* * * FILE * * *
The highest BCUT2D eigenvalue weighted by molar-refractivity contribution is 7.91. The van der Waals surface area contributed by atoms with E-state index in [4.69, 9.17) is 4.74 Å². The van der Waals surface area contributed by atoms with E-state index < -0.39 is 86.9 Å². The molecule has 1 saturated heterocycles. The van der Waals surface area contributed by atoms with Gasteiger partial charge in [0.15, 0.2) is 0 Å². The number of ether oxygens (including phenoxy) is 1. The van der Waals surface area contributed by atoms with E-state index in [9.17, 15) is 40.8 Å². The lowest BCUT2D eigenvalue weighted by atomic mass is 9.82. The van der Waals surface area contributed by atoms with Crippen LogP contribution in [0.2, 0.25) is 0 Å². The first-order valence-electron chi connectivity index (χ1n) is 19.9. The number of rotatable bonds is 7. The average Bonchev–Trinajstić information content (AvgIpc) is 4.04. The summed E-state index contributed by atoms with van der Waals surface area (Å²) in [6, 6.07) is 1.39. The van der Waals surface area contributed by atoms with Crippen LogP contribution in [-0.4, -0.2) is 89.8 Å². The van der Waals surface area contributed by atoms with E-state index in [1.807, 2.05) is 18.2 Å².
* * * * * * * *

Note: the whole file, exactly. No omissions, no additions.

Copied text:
The highest BCUT2D eigenvalue weighted by molar-refractivity contribution is 7.91. The van der Waals surface area contributed by atoms with E-state index in [4.69, 9.17) is 4.74 Å². The van der Waals surface area contributed by atoms with E-state index < -0.39 is 86.9 Å². The molecule has 1 saturated heterocycles. The van der Waals surface area contributed by atoms with Gasteiger partial charge in [0.15, 0.2) is 0 Å². The number of ether oxygens (including phenoxy) is 1. The van der Waals surface area contributed by atoms with E-state index in [9.17, 15) is 40.8 Å². The lowest BCUT2D eigenvalue weighted by atomic mass is 9.82. The van der Waals surface area contributed by atoms with Crippen LogP contribution in [0.2, 0.25) is 0 Å². The first-order valence-electron chi connectivity index (χ1n) is 19.9. The number of rotatable bonds is 7. The average Bonchev–Trinajstić information content (AvgIpc) is 4.04. The summed E-state index contributed by atoms with van der Waals surface area (Å²) in [6, 6.07) is 1.39. The van der Waals surface area contributed by atoms with Crippen LogP contribution in [-0.4, -0.2) is 89.8 Å². The van der Waals surface area contributed by atoms with E-state index in [1.807, 2.05) is 18.2 Å².